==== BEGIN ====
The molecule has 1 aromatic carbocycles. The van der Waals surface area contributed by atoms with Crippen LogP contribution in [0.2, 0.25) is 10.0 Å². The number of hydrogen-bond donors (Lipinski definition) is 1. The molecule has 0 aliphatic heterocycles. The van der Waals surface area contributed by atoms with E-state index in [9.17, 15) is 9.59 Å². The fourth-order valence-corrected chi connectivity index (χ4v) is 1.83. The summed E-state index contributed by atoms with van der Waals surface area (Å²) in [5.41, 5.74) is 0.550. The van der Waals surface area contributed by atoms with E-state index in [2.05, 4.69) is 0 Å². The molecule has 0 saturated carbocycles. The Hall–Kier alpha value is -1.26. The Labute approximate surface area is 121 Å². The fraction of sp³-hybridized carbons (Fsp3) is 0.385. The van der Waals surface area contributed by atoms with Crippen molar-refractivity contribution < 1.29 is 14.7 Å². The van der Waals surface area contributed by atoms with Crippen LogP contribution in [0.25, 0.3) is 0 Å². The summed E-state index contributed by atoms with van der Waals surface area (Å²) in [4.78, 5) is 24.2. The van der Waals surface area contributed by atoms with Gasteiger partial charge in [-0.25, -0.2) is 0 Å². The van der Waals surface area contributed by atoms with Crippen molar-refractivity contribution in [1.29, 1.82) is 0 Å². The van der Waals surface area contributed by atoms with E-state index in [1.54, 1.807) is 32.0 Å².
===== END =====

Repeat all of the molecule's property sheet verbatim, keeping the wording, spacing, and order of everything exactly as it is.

The molecule has 1 aromatic carbocycles. The van der Waals surface area contributed by atoms with Crippen LogP contribution in [0.2, 0.25) is 10.0 Å². The number of hydrogen-bond donors (Lipinski definition) is 1. The molecule has 0 aliphatic heterocycles. The van der Waals surface area contributed by atoms with E-state index in [9.17, 15) is 9.59 Å². The fourth-order valence-corrected chi connectivity index (χ4v) is 1.83. The summed E-state index contributed by atoms with van der Waals surface area (Å²) in [5.41, 5.74) is 0.550. The van der Waals surface area contributed by atoms with E-state index in [2.05, 4.69) is 0 Å². The molecule has 0 saturated carbocycles. The Hall–Kier alpha value is -1.26. The Labute approximate surface area is 121 Å². The fraction of sp³-hybridized carbons (Fsp3) is 0.385. The van der Waals surface area contributed by atoms with Crippen molar-refractivity contribution < 1.29 is 14.7 Å². The van der Waals surface area contributed by atoms with Crippen LogP contribution in [0.25, 0.3) is 0 Å². The summed E-state index contributed by atoms with van der Waals surface area (Å²) in [4.78, 5) is 24.2. The van der Waals surface area contributed by atoms with Gasteiger partial charge in [-0.25, -0.2) is 0 Å². The van der Waals surface area contributed by atoms with Crippen molar-refractivity contribution in [1.29, 1.82) is 0 Å². The van der Waals surface area contributed by atoms with E-state index in [1.54, 1.807) is 32.0 Å².